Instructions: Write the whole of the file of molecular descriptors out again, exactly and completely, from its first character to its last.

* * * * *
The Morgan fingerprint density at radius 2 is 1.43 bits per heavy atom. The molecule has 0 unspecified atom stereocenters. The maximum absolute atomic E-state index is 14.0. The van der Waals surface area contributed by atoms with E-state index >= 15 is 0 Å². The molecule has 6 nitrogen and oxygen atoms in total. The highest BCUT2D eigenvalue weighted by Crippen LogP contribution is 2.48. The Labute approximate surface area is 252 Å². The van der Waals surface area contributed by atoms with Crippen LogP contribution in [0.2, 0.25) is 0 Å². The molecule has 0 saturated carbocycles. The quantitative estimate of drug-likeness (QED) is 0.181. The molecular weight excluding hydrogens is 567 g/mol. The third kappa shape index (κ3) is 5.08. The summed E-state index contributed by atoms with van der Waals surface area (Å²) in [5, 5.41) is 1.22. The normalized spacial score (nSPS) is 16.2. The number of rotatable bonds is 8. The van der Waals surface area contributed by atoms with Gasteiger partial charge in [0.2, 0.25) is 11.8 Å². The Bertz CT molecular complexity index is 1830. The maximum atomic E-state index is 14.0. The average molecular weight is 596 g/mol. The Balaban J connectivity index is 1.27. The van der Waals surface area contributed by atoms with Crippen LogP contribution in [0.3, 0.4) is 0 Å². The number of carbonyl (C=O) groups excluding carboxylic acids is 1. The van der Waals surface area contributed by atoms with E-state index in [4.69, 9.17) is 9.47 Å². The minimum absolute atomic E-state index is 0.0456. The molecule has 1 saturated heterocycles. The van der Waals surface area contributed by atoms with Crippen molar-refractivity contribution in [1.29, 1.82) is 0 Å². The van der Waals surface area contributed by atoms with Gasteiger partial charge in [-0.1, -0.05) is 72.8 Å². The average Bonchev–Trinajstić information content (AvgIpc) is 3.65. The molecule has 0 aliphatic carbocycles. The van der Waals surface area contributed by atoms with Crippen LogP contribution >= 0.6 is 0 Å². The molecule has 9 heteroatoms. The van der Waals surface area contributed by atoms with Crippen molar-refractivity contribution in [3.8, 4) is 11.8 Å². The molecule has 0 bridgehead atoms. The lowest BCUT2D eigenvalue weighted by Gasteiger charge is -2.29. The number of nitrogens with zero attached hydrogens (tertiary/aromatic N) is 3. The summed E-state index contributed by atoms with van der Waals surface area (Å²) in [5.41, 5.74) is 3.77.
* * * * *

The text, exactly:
The Morgan fingerprint density at radius 2 is 1.43 bits per heavy atom. The molecule has 0 unspecified atom stereocenters. The maximum absolute atomic E-state index is 14.0. The van der Waals surface area contributed by atoms with E-state index >= 15 is 0 Å². The molecule has 6 nitrogen and oxygen atoms in total. The highest BCUT2D eigenvalue weighted by Crippen LogP contribution is 2.48. The Labute approximate surface area is 252 Å². The van der Waals surface area contributed by atoms with Crippen LogP contribution in [0.2, 0.25) is 0 Å². The molecule has 0 saturated carbocycles. The quantitative estimate of drug-likeness (QED) is 0.181. The molecular weight excluding hydrogens is 567 g/mol. The third kappa shape index (κ3) is 5.08. The summed E-state index contributed by atoms with van der Waals surface area (Å²) in [5, 5.41) is 1.22. The normalized spacial score (nSPS) is 16.2. The number of rotatable bonds is 8. The van der Waals surface area contributed by atoms with Gasteiger partial charge in [0.2, 0.25) is 11.8 Å². The Bertz CT molecular complexity index is 1830. The maximum atomic E-state index is 14.0. The average molecular weight is 596 g/mol. The Balaban J connectivity index is 1.27. The van der Waals surface area contributed by atoms with Crippen LogP contribution in [0.3, 0.4) is 0 Å². The number of carbonyl (C=O) groups excluding carboxylic acids is 1. The van der Waals surface area contributed by atoms with E-state index in [4.69, 9.17) is 9.47 Å². The minimum absolute atomic E-state index is 0.0456. The molecule has 1 saturated heterocycles. The van der Waals surface area contributed by atoms with Crippen molar-refractivity contribution in [1.29, 1.82) is 0 Å². The van der Waals surface area contributed by atoms with Gasteiger partial charge in [-0.1, -0.05) is 72.8 Å². The average Bonchev–Trinajstić information content (AvgIpc) is 3.65. The molecule has 0 aliphatic carbocycles. The van der Waals surface area contributed by atoms with Crippen LogP contribution >= 0.6 is 0 Å². The molecule has 9 heteroatoms. The van der Waals surface area contributed by atoms with Crippen molar-refractivity contribution in [3.8, 4) is 11.8 Å². The molecule has 0 bridgehead atoms. The lowest BCUT2D eigenvalue weighted by Gasteiger charge is -2.29. The number of nitrogens with zero attached hydrogens (tertiary/aromatic N) is 3. The summed E-state index contributed by atoms with van der Waals surface area (Å²) in [5.41, 5.74) is 3.77.